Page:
Developers need to test early and often if they want to deliver quality code, according to experts. With that in mind, tool makers and developers are welcoming the idea of a breakthrough in the testing arena.
ThoughtWorks, a consultancy known for its work in agile computing, told eWEEK of its plans to enter the product business with a functional testing tool named Tide.
The notion behind Tide comes from the need to manage functional tests independent of the way developers write software, said Neville "Roy" Singham, founder and chairman of ThoughtWorks. That idea is something ThoughtWorks worked on with Ward Cunningham, who invented the concept and created Fit, the Framework for Integrated Testing.
"On the surface, it sounds excellent," said Andy Glover, president of Stelligent, another agile development consulting firm. "The hook, of course, is the integration with development. Just like with Fit, developers have to then create the back-end code to actually run the specifications, which oftentimes becomes the bottleneck."
Cyndi Mitchell, managing director of ThoughtWorks Studios, the London-based product arm of ThoughtWorks, said the company is applying its more than 10 years of production experience with agile development to Tide, which is expected in February 2008.
"Were creating a tool geared toward making functional tests long-lived assets," Mitchell said. The tool will be geared toward "polyskilled" teams where business analysts writing business requirements will work with developers and testers, and new tests will be generated from the requirements.
Tide will "sit above the functional testing level" and will make tests derived from functional testing tools, she said. As a first phase, Tide will support the open-source Selenium test tool for Web applications.
Click here to read more about ThoughtWorks "Tide" testing product.
Targeting early testing is key and is a different approach than companies like Mercury Interactive, now owned by Hewlett-Packard, have traditionally taken, Glover said.
"Testing early is always a good thing and is one of the central tenets of agile software development, especially lean development. You test in quality," he said. "It must be built in, and testing up front uncovers those issues. This sort of tool would be excellent in the hands of domain experts, customers, etc., working in conjunction with development. The evolution of the specification is quite helpful in delivering value to stakeholders quickly."
Cunningham said ThoughtWorks "has a great deal of experience using Fit and Fit-like acceptance testing frameworks on real projects." He said independence is important for functional tests.
"Someday, every successful system migrates to new technology and one must face the question, What exactly does this system do?" he said. However, "enlightened testers have always been asking to be involved throughout every stage of a project. Fit, and, presumably, ThoughtWorks support for Fit, gives them a way to create tangible artifacts with value now and into the future from this collaboration."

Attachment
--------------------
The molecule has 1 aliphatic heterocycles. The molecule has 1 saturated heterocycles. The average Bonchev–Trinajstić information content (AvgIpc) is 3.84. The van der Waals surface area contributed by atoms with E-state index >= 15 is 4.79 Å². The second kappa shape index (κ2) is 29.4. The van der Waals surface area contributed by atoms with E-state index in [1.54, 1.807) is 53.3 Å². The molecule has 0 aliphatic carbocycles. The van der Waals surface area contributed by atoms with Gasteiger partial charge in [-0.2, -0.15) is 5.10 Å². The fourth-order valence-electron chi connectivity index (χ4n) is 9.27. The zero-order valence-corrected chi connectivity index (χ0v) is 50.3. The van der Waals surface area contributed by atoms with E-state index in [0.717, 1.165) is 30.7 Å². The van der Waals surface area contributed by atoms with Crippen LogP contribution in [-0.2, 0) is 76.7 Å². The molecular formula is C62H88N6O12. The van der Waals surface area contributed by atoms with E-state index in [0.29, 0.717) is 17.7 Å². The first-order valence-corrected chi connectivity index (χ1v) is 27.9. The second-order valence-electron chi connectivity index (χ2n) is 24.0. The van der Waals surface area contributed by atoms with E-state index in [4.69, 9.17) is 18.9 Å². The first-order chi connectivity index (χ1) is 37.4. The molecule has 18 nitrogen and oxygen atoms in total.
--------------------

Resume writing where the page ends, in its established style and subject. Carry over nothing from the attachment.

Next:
Carey Schwaber, an analyst with Forrester Research, said using Fit helps pull testing earlier in the life cycle by dividing responsibility for test automation between technical resources like developers and non-technical resources like testers and business analysts.
"Tech-savvy team members create and maintain the test infrastructure, while business-savvy resources use this infrastructure to define test cases," Schwaber said. "This results in test scripts that last longer and are easier to maintain when necessary.
"The division of labor is also crucial to the success of small, cross-functional teams—including but not limited to agile teams—that dont have dedicated test automation engineers, or even dedicated testers," she said.
Jerry Rudisin, CEO and president of testing tool maker Agitar Software, said, "Tools like Fit and Concordion are increasingly popular among cutting-edge testers because they allow the QA [quality assurance] engineers to focus on the scenarios that need to be tested and they leave the job of writing the fixtures that implement the tests to the developers."
Rudisin added that there are a number of such open-source efforts, "but thus far there hasnt been a sophisticated commercial offering that would offer the rich reporting and management that QA organizations expect and require from their traditional tools. But a bigger obstacle than reporting is that such tools require a change in how the development team operates. Most development teams already say they are stretched trying to make their current schedules. Where will they find the extra time needed to create the fixtures?"
Joe Ponczak, co-founder of testing tool maker Codign Software, said: "I like Fit. I think it is easy to use, versatile and, like you said, brings the tester closer to the developer. I believe that Fit is unique in the industry, but I dont believe that any tool will, by itself, solve the software-testing dilemma. Its ultimately a process problem—Fit will require assistance from development, take time away from development tasks, and ultimately change as often as requirements and code change."
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